Looking at all of the potential causes of power outages and the dire consequences that are likely to follow, you can see how important it is to maintain a steady supply of energy. The primary way to ensure this is by owning a generator. Businesses in remote locations such as mining outfits might use generators as a continuous power supply, but most businesses are interested in having a backup or standby generator on hand to supplement their electricity in case of emergencies. These generators are wired to the business’ main electrical panel via a transfer switch; so when a sudden drop or outage occurs in the main electrical supply, the electrical panel automatically switches over to the backup generator as its power source, ensuring that there is no loss of electricity. It is important to realize that this backup power supply is not only useful in cases of full-on outages, but it also protects against drops in power strength, otherwise known as brownouts. Depending on the type of equipment a business is using, brownouts can result in system failures and damages that are costly in much the same way as outage effects are.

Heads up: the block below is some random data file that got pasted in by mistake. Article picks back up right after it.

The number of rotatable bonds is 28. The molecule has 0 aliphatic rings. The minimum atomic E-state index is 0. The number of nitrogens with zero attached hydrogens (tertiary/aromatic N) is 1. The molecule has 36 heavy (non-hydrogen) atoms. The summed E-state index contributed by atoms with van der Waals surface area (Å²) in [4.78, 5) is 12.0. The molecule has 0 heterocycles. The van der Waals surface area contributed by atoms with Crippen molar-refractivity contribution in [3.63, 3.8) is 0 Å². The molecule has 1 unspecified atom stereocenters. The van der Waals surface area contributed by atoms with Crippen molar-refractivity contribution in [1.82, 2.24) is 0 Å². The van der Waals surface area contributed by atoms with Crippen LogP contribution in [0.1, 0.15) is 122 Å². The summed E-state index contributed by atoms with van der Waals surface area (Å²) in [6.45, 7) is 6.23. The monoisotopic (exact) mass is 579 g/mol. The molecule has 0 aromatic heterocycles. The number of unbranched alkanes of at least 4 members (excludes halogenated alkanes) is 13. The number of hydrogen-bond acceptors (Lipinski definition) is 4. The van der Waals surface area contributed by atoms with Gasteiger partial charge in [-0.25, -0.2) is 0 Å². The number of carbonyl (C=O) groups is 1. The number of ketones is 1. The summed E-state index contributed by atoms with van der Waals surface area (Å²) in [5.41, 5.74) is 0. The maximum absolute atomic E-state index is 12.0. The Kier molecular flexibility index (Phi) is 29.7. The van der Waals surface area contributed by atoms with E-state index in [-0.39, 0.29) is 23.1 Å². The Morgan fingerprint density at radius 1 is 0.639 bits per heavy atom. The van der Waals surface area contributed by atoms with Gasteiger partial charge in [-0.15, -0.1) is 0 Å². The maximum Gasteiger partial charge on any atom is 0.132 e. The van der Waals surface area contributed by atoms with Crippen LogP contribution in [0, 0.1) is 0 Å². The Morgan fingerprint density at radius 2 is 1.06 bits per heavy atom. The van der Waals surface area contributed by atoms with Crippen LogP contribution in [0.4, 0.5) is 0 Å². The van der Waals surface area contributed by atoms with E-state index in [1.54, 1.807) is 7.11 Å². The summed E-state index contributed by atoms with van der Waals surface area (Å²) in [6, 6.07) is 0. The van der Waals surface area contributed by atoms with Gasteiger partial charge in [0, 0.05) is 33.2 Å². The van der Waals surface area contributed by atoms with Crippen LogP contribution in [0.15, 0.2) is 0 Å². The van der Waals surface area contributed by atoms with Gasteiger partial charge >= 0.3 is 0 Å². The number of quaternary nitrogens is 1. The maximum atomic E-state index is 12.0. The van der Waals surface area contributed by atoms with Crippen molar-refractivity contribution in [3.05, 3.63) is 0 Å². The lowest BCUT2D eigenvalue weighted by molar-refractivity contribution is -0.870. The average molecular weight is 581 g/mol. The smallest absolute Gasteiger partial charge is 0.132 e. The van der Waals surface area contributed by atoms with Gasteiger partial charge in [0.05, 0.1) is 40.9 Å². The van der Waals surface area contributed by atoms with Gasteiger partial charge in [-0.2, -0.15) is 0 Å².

You have many choices when shopping for a generator and you should make sure to purchase the product that best fits your needs. One important decision is whether to buy a diesel generator or a natural gas generator (the two most common types of industrial generators). Natural gas generators are relatively inexpensive to purchase and maintain, and are easy to install; in addition they burn clean fuel, making them extremely environmentally friendly. The only risk is that you must rely on your area’s natural gas supply, which could be cut off during specific types of disasters. If you live in an area prone to earthquakes, for instance, diesel might be a better option. Diesel generators still provide great value; they use half the amount of fuel and last much longer than standard gas generators. Also, diesel is safer, cheaper and easier to store than gasoline. Once you have decided upon the type of generator you would like to purchase, an electrician can calculate the exact amount of power that you will need to run your business. Now you can find a generator with the size and power that fits your needs precisely. Although generators become more expensive with greater size and power, you must be sure to purchase a generator that meets the minimal needs of your business, otherwise the supply of energy will not be sufficient enough to combat outages. New or used generators can cost several thousands of dollars, yet you can rest assured that your purchase will be worthwhile. You can calculate the approximate savings a power generator will provide by adding up the daily revenue of your business that is dependent upon electricity. Next, add in the price of potential losses of materials or perishable goods, plus the expected costs of start-up/shut-down and damage control time. Divide the purchase price of your generator by this amount; this will show you how many days without power it will take to make up for the price of the generator. Because of the incredible durability of most power generators, you are almost sure to see great returns on your investment during its lifetime.